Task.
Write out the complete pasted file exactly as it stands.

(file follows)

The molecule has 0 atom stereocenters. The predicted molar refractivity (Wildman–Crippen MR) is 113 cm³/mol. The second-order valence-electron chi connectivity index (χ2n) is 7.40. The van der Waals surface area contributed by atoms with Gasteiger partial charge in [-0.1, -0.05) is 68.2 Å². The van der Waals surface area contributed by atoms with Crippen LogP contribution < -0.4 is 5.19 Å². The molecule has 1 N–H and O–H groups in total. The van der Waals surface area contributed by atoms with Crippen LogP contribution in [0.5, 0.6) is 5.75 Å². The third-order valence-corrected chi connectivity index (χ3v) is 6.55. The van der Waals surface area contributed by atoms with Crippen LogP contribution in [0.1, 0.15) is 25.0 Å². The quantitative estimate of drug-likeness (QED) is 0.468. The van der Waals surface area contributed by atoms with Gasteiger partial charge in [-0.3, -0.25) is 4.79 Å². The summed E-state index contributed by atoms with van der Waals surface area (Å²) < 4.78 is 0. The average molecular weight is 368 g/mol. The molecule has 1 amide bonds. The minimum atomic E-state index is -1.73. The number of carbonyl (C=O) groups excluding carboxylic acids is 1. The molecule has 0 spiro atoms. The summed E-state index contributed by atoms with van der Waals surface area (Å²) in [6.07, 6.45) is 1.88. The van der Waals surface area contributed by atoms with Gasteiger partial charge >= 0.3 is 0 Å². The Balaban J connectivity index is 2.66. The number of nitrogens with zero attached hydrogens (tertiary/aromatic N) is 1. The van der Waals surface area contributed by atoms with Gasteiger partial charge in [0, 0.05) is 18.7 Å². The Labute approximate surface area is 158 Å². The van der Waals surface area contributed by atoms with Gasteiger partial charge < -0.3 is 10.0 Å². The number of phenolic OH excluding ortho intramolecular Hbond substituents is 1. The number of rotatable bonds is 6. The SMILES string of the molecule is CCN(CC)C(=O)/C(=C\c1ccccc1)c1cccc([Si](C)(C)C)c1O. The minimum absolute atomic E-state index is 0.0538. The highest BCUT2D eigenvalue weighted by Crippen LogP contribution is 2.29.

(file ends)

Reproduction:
The molecule has 0 atom stereocenters. The predicted molar refractivity (Wildman–Crippen MR) is 113 cm³/mol. The second-order valence-electron chi connectivity index (χ2n) is 7.40. The van der Waals surface area contributed by atoms with Gasteiger partial charge in [-0.1, -0.05) is 68.2 Å². The van der Waals surface area contributed by atoms with Crippen LogP contribution < -0.4 is 5.19 Å². The molecule has 1 N–H and O–H groups in total. The van der Waals surface area contributed by atoms with Crippen LogP contribution in [0.5, 0.6) is 5.75 Å². The third-order valence-corrected chi connectivity index (χ3v) is 6.55. The van der Waals surface area contributed by atoms with Crippen LogP contribution in [0.1, 0.15) is 25.0 Å². The quantitative estimate of drug-likeness (QED) is 0.468. The van der Waals surface area contributed by atoms with Gasteiger partial charge in [-0.3, -0.25) is 4.79 Å². The summed E-state index contributed by atoms with van der Waals surface area (Å²) < 4.78 is 0. The average molecular weight is 368 g/mol. The molecule has 1 amide bonds. The minimum atomic E-state index is -1.73. The number of carbonyl (C=O) groups excluding carboxylic acids is 1. The molecule has 0 spiro atoms. The summed E-state index contributed by atoms with van der Waals surface area (Å²) in [6.07, 6.45) is 1.88. The van der Waals surface area contributed by atoms with Gasteiger partial charge >= 0.3 is 0 Å². The Balaban J connectivity index is 2.66. The number of nitrogens with zero attached hydrogens (tertiary/aromatic N) is 1. The van der Waals surface area contributed by atoms with Gasteiger partial charge in [0, 0.05) is 18.7 Å². The Labute approximate surface area is 158 Å². The van der Waals surface area contributed by atoms with Gasteiger partial charge < -0.3 is 10.0 Å². The number of phenolic OH excluding ortho intramolecular Hbond substituents is 1. The number of rotatable bonds is 6. The SMILES string of the molecule is CCN(CC)C(=O)/C(=C\c1ccccc1)c1cccc([Si](C)(C)C)c1O. The minimum absolute atomic E-state index is 0.0538. The highest BCUT2D eigenvalue weighted by Crippen LogP contribution is 2.29.